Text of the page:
Mosul where it appears ISIS has built this camp and where they`ve posted
all these pictures from.

And it`s absolutely possible that maybe this citizen journalism effort
is wrong. Maybe this little tract of farmland that now appears to have
lots of new construction on it is not exactly where is has this training
camp full of fighters in Mosul.

But maybe it is, and the fact that is has left enough clues online to
potentially leave behind that kind of trail in their online presence --
well, that shows a level of sort of cockiness and sloppiness. It shows a
level of how convinced they are of their own invincibility. That has to be
heartening to people who are trying to hunt them down. And people are
trying to hunt them down.

The U.S. government announced today that U.S. military has completed
93 separate airstrikes against ISIS targets, most of them in and around
Mosul, specifically in and around the biggest dam in Iraq, which is just
outside Mosul. The U.S. military says there have been more than 1,000
aerial sorties over Iraq in this mission to target ISIS. Most of them are
surveillance flights, but nearly 100 of them have been airstrikes thus far,
and that`s just since August 8th, nearly 100 airstrikes.

The family of Jim Foley, his parents last night apparently okayed the
release of this e-mail which they received from the ISIS militants who were
holding their son before they killed him this week. It`s an all-caps
misspelled, inane, threatening letter in which the group promises they`re
going to kill Jim Foley.

But in that letter, ISIS also complained about these U.S. airstrikes
against the group. ISIS calls the airstrikes cowardly. "Now, you return
to bomb the Muslims of Iraq once again, this time resorting to aerial
attacks. All the while, cowardly shying away from a face-to-face

More than anything, ISIS wants the United States to invade Iraq again.
And I suppose their greatest dream would be if the U.S. invaded Iraq and
Syria. They want ground war with U.S. troops on their own territory.

In the aftermath of Jim Foley`s execution and that execution video
being posted online on Tuesday of this week, and the threats to another
American journalist, Steven Sotloff in that same video, the reaction
globally has taken off in sort of two parallel tracks.

One of them is the clues that is has inadvertently provided as to who
they are, and where they are, and how they be got at, up and including
expert accent analysis of the voice of Foley`s killer from the video.

All right. So, one track is a manhunt. One track is a murder

The other track is about the larger scale, wholesale strategy to
defeat this group. And in the last 24 hours, on three separate occasions,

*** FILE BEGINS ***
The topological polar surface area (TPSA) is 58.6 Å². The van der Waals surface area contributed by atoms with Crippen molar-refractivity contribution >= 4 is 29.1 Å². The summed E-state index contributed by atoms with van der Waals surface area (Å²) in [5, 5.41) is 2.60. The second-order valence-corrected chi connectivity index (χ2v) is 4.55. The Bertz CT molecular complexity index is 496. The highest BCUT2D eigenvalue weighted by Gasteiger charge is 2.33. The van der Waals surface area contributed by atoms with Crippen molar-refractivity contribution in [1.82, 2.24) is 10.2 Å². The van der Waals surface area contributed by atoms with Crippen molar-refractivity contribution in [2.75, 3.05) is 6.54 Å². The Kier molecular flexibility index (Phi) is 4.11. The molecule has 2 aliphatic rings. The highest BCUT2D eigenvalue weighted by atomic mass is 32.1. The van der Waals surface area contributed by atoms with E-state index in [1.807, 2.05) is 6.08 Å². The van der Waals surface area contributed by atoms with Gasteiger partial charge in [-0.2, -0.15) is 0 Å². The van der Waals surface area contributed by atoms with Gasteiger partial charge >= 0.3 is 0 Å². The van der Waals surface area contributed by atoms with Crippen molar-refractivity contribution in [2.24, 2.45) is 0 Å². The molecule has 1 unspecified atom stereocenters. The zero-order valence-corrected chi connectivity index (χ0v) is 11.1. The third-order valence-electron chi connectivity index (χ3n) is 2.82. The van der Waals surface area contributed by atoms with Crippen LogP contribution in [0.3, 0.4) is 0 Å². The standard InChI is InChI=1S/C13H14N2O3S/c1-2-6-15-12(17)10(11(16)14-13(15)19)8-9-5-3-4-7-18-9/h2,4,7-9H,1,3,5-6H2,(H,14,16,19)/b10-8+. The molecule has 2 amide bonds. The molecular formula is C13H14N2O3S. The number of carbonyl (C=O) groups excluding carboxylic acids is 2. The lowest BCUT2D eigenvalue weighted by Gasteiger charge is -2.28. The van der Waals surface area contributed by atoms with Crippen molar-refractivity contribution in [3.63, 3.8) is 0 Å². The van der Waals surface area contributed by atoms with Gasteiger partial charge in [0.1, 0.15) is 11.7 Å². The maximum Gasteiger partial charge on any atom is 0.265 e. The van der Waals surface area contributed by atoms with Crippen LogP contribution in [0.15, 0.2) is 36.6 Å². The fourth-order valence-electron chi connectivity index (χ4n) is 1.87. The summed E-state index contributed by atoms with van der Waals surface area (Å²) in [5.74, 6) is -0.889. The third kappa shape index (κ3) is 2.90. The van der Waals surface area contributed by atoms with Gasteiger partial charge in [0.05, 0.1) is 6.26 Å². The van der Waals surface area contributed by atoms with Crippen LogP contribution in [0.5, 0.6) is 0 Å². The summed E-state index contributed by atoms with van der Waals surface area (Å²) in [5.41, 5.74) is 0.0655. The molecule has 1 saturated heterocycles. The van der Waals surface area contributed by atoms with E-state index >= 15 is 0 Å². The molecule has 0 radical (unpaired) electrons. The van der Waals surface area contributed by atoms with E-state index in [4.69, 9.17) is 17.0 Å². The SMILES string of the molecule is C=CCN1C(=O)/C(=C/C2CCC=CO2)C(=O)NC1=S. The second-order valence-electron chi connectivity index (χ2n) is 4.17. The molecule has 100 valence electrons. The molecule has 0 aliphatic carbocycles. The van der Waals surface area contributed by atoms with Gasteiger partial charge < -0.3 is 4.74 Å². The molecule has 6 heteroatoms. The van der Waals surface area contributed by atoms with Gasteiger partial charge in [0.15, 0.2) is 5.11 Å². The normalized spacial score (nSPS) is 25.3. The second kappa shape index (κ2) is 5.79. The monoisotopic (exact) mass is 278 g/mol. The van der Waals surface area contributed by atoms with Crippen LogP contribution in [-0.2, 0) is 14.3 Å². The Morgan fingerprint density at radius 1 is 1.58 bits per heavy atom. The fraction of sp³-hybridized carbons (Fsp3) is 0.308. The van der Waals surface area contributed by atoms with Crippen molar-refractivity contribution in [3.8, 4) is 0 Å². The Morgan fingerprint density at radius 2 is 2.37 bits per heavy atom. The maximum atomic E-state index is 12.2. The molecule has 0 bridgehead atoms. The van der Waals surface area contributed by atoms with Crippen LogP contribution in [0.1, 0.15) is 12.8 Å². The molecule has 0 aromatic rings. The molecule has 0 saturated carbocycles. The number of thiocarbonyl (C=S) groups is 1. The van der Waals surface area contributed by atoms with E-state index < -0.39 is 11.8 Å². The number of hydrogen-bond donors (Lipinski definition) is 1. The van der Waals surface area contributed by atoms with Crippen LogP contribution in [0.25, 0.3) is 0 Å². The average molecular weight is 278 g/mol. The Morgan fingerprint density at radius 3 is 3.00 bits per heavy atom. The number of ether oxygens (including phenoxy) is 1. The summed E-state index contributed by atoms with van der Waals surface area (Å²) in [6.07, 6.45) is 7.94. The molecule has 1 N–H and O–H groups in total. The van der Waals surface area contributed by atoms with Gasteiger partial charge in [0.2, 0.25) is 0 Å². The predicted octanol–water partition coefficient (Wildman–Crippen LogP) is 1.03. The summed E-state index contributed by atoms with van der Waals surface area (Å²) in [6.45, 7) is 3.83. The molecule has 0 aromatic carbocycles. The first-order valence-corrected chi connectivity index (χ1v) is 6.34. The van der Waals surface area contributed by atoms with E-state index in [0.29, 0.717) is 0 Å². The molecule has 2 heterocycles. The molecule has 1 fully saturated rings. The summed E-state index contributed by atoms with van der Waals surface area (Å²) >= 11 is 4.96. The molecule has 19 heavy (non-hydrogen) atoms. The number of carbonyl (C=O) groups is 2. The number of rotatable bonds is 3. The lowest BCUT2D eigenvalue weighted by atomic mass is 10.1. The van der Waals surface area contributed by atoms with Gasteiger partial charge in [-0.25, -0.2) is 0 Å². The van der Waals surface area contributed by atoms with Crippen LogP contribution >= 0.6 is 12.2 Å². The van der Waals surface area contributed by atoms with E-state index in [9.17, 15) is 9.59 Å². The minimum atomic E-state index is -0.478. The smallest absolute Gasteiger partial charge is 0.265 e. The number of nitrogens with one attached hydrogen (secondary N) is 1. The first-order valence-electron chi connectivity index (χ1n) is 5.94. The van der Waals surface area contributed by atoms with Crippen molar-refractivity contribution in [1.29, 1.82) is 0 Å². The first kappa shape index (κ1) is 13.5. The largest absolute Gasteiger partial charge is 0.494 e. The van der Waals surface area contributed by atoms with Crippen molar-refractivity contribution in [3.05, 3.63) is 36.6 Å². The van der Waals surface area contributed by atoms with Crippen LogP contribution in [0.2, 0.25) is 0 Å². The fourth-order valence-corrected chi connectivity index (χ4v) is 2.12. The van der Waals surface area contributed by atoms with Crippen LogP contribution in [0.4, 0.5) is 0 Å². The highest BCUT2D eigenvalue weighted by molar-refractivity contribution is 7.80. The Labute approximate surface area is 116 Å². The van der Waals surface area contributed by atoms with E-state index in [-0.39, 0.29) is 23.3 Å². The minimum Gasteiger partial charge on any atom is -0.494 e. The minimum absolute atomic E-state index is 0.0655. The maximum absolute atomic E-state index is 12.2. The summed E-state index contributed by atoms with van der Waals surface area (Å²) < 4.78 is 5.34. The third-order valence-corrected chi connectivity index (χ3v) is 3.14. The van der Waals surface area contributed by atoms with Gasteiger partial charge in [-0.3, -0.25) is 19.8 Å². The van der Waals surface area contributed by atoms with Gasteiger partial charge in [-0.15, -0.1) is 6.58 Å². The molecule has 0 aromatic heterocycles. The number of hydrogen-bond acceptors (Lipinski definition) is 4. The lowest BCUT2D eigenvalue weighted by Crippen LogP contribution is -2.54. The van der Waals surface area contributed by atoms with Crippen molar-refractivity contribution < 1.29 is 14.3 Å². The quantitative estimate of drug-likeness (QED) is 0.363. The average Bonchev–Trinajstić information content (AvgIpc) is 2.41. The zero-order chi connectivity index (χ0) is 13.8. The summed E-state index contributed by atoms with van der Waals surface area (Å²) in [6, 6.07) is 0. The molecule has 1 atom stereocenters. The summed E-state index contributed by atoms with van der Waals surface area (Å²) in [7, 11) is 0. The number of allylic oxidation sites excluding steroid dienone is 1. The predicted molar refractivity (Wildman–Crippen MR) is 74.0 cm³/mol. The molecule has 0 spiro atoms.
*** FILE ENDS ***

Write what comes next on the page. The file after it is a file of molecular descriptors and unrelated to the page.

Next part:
that second track about how to defeat ISIS as a group, that has led to
three escalating instances over the course of 24 hours in which American
officials have basically threatened that we are about to have an American
war in Syria.

The first mention happened yesterday morning in a radio interview when
deputy national security adviser, Ben Rhodes, told NPR that the United
States is not ruling out additional action against is beyond the airstrikes
against them in Iraq already. Mr. Rhodes said specifically that we would
not restrict ourselves by geographic boundaries.


out when it comes to the protection of Americans and the disruption of
terrorist plotting against the United States. So, we would not restrict
ourselves by geographic boundaries when it comes to the core mission of
U.S. foreign policy which is the protection of our people.


MADDOW: "Would not restrict ourselves by geographic boundaries when
it comes to protecting our people." That was yesterday morning.

Then, yesterday, late afternoon, at the Pentagon, a joint briefing by
Defense Secretary Chuck Hagel and chairman of the joint chiefs, General
Martin Dempsey.

Chuck Hagel spoke about it a bit more obliquely. He basically just
said we`re keeping our options open when reporters were asking him about
whether or not the U.S. is about to start bombing Syria. He said we`re
keeping our options open, we`re not ruling anything out.

General Dempsey for his part, he was more blunt. Watch.


REPORTER: General, do you believe that ISIS can be defeated or
destroyed without addressing the cross-border threat from Syria? And is it
possible to contain them?

answer is they can be contained. Not in perpetuity. This is an
organization that has an apocalyptic "end of days" strategic vision which
will eventually have to be defeated.

To your question, can they be defeated without addressing that part of
their organization which resides in Syria? The answer is no. That will
have to be addressed on both sides of what is essentially at this point a
nonexistent border.


MADDOW: The chairman of the Joint Chiefs saying, in military terms,
ISIS cannot be defeated unless they`re taken on both in Iraq and in Syria.

General Dempsey then went on to say that airstrikes, alone, couldn`t
do that. It would have to be a whole of the government approach and he
went on to say that that sort of strategy against ISIS would happen when we
have a coalition in the region that takes on the task of defeating ISIS
over time.

He said he`s not predicting airstrikes will occur in Syria, at least
not by the United States of America, but he did say fighting them in Syria
is what it would take to beat them.

In case that was not putting us on notice bluntly enough, the White
House put Ben Rhodes out again today to do the White House briefing and he